Allied Warships

USS Texas (BB 35)

Battleship of the New York class

NavyThe US Navy
ClassNew York 
PennantBB 35 
Built byNewport News Shipbuilding and Dry Dock Co. (Newport News, Virginia, U.S.A.) 
Laid down17 Apr 1911 
Launched18 May 1912 
Commissioned12 Mar 1914 
End service21 Apr 1948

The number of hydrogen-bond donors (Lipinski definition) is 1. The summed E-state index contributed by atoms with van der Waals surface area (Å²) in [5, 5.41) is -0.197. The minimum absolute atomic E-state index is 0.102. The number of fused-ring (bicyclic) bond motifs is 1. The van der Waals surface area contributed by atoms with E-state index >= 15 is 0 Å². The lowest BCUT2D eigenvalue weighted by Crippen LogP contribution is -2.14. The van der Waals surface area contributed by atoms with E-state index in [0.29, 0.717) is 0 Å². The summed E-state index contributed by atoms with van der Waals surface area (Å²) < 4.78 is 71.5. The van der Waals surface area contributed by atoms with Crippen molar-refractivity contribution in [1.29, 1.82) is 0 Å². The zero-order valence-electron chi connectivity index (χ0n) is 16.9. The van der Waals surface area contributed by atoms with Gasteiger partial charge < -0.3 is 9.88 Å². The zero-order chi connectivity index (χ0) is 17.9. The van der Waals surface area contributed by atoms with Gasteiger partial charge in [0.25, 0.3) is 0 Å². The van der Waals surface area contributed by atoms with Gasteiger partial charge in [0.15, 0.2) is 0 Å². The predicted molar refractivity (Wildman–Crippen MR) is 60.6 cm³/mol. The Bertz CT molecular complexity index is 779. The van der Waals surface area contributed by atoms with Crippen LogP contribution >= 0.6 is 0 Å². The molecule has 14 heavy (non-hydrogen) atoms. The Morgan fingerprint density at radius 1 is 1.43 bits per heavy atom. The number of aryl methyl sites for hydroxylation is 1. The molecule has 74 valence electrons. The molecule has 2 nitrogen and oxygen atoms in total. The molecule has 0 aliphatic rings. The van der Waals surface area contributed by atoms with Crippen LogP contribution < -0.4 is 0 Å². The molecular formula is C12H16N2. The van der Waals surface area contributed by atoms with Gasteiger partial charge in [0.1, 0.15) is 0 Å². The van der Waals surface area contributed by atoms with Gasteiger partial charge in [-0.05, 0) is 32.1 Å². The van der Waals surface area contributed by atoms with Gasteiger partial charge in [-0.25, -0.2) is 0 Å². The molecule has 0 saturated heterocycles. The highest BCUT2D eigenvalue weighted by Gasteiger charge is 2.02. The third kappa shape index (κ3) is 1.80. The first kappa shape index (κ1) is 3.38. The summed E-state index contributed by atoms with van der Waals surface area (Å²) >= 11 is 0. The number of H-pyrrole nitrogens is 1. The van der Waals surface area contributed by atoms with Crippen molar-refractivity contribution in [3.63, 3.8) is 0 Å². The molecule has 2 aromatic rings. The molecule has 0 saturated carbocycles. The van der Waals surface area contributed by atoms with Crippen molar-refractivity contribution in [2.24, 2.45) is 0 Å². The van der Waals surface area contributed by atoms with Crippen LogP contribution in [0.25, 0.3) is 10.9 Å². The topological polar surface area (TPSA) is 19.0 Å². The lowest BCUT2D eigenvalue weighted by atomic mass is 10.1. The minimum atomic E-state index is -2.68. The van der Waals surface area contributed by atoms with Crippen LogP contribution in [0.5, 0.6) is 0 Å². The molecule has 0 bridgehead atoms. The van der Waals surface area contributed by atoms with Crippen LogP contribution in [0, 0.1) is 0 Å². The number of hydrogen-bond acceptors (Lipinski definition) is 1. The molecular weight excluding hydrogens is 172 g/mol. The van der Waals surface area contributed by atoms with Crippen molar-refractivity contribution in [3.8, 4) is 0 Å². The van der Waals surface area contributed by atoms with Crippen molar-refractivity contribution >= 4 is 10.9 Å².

Texas is the last of the battleships, patterned after HMS Dreadnought, that participated in World War I and the Second World War. Considered the most powerful warship afloat because of her ten 14\"/45 guns in five twin turrets, Texas was commissioned in March 1914 and proceeded almost immediately to Mexican waters where she joined the Special Service Squadron following the \"Vera Cruz Incident\". She returned to Atlantic Fleet operations in the fall of 1914, after the Mexican crisis was resolved. In 1916 Texas became the first U. S. battleship to mount anti-aircraft guns and the first to control gunfire with directors and range-keepers, analog forerunners of todays computers. After the U. S. entered World War I, she spent 1917 training gun crews for merchant ships that were often attacked by gunfire from surfaced submarines. Texas joined the 6th Battle Squadron of the British Grand Fleet early in 1918. Operating out of Scapa Flow and the Firth of Forth, Texas protected forces laying a North Sea mine barrage, responded to German High Seas Fleet sorties, fired at submarine periscopes observed by multiple ships, and helped prevent enemy naval forces from interrupting the supply of allied forces in Europe. Late in 1918 she guarded the German Fleet enroute to its surrender anchorage and escorted President Wilson to peace talks in France. In 1919 Texas became the first U. S. battleship to launch an aircraft and served as a plane guard and navigational reference for the first trans-Atlantic flight by the seaplane NC-4, after which she transferred to the Pacific Fleet. In 1924 Texas returned to the Atlantic and sank the incomplete battleship Washington (BB 47) so the U. S. would be in compliance with the Naval Arms Limitation Treaty of 1922. From 1925 to 1927 Texas underwent modernization in Norfolk, transitioning from coal to oil fired boilers and receiving numerous other alterations. In 1927 Texas became the flagship of the U. S. Fleet and inaugurated the use of \"talking\" pictures for crew entertainment. She embarked President Coolidge for a trip to Cuba in 1928. Texas received the first commercial radar in the U.S. Navy in 1939. In 1940, Texas was designated flagship of U.S. Atlantic Fleet. The First Marine Division was founded aboard Texas early in 1941. That same year while on \"Neutrality Patrol\" in the Atlantic, Texas was stalked unsuccessfully by the German submarine U-203. Texas escorted Atlantic convoys against potential attacks by German warships after America entered World War II in December 1941. In 1942, Texas transmitted General Eisenhower\'s first \"Voice of Freedom\" broadcast, asking the French not to oppose allied landings on North Africa. The appeal went unheeded and Texas provided gunfire support for the amphibious assault on Morocco, putting Walter Cronkite ashore to begin his career as a war correspondent. After further convoy duty, Texas fired on Nazi defenses at Normandy on \"D-Day\", June 6, 1944. Shortly afterwards she was hit twice in a duel with German coastal defense artillery near Cherbourg, suffering 1 fatality and 13 wounded. Quickly repaired, she shelled Nazi positions in Southern France before transferring to the Pacific where she lent gunfire support and anti-aircraft fire to the landings on Iwo Jima and Okinawa. Decommissioned on 21 April 1948 and stricken for disposal on 30 April 1948. Texas became the first battleship memorial museum in the U. S. Texas was placed under the stewardship of Texas Parks & Wildlife Department in 1983. The ship underwent drydock overhaul in 1988-90 and began systematic restoration to her 1945 configuration in Measure 21 blue camouflage. USS Texas is a National Historic Landmark. Texas\'s reciprocating marine steam engines are National Historic Engineering Landmarks.